Mr. Baron's attorney, James R. De Vita, added that if any illegal transactions were executed, they were done without the knowledge of Mr. Baron or Mr. Pong.

The federal government also has criminal charges pending against individuals who have close business relationships with NYFX.

Three individuals who are now fugitives -- Hugo Cuevas-Gamboa, his sister, Angela Cuevas de Dolmetsch, and his brother-in-law, Francois Dolmetsch -- were indicted in 1985 in U.S. district court in Miami for conspiracy to defraud and conceal information from the Internal Revenue Service, and for failing to report millions of dollars of cash transactions executed in 1981.

The transactions involved a Colombian company, Cuevas Associados Ltd., of which the three were directors.

Key Foreign Correspondent

The three individuals control a company called Universal de Cambios, of Cali, Colombia, that is NYFX's principal foreign correspondent for international money transfers.

They are also principals in a company called Interspace Clearance Inc. in the Virgin Islands, which, through a unit called Rapid-O-Giros USA, in Coral Gables, Fla., licensed the Rapid-O-Giros trademark to NYFX, according to Hugo Cuevas-Mohr, Mr. Cuevas-Gamboa's son.

Mr. Freed and Mr. Baron have applied for permission from the New York State Banking Department to sell half of NYFX to three individuals, including two with close ties to Mr. Cuevas-Gamboa and the other indicted family members.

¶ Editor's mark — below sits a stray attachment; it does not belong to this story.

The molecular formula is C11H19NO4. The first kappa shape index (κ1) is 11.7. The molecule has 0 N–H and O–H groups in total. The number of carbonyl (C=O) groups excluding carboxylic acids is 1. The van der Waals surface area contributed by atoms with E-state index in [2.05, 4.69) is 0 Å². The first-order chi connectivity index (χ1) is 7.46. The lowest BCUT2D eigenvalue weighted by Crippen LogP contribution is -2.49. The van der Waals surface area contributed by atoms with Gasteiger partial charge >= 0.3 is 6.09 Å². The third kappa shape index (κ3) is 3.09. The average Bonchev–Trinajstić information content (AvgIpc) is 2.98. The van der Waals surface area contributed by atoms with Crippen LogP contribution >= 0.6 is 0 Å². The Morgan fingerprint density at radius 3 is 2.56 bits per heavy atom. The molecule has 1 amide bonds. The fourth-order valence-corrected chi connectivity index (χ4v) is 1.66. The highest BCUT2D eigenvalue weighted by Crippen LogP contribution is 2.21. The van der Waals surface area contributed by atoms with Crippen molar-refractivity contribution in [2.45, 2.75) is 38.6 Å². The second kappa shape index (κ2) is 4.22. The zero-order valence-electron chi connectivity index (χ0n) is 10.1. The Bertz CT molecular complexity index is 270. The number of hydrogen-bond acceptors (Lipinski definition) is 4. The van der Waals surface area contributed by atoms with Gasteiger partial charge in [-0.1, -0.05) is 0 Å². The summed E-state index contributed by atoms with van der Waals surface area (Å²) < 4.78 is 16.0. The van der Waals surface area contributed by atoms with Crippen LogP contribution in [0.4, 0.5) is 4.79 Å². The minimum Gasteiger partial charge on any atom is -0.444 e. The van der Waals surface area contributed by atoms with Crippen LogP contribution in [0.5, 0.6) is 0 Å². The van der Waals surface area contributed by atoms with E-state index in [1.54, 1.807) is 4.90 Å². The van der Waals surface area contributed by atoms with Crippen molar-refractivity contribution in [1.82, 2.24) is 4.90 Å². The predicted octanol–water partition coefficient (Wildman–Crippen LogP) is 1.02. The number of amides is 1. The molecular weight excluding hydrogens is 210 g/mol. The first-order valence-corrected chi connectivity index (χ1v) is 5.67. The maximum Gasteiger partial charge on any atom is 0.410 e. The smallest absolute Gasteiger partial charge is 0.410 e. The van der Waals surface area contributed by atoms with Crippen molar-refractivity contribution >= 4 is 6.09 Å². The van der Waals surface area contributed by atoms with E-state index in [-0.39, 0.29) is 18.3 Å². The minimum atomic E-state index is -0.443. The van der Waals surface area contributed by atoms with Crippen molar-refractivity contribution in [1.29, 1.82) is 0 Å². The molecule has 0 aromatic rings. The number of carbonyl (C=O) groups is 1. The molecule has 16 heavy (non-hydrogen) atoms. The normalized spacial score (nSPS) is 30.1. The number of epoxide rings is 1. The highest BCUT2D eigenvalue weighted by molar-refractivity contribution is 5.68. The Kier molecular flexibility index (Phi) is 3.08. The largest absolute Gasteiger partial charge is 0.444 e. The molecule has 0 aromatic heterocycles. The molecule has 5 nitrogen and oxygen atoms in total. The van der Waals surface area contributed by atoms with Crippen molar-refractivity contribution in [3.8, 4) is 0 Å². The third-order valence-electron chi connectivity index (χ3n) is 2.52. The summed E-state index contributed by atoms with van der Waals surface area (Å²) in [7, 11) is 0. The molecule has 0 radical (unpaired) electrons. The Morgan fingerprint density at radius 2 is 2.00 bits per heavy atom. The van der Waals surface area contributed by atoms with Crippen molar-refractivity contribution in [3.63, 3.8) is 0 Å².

These individuals include Mr. Cuevas-Mohr, who is also a principal in Universal de Cambios, and the son of Mr. Dolmetsch and Ms. Cuevas de Dolmetsch, Richard Dolmetsch.

Mr. Freed said he has met with the family and is aware of the charges.

"These are family-oriented, honest people," he said.

Before the Crackdown

Mr. Freed added that the indictments related to violations at a time when noncompliance with currency transaction reporting rules was widespread and the rules were not widely enforced.

As a result, the Cuevas-Gamboa family may have violated the law without realizing the violations were serious, Mr. Freed added.

In 1985 and 1986 several banks were charged with failing to comply with currency transaction reporting laws, which were intended to help law enforcement agencies identify and stop money laundering.

In 1985, the Bank of Boston pleaded guilty to a felony charge of failing to report some $1.2 billion of international currency transactions.

Others Fess Up

That conviction spurred more than 60 banks to later admit that they, too, were not reporting currency transactions as required by law.

The list of institutions fined for criminal or civil violations of reporting laws in 1985 and 1986 included Bank of America, Bank of New England, Chase Manhattan Bank, Chemical Bank, and Manufacturers Hanover.

"Currency transaction reports were not being filed just about anywhere in the nation," said Michael McDonald, group manager of the Internal Revenue Service's criminal investigation division in Miami.

But Mr. McDonald asserted that investigators have evidence that the Cuevas Associados principals knew they were breaking currency transaction laws.

Leader of Operation Greenback

Mr. McDonald helped lead a joint investigation of the IRS and the Treasury Department, called Operation Greenback, that developed the case against Cuevas Associados, its directors, and dozens of other companies and individuals for failing to file currency reports in South Florida in the early 1980s.

Robert Katzberg, a lawyer representing the Cuevas-Gamboa family, said the family was now negotiating to settle the criminal charges.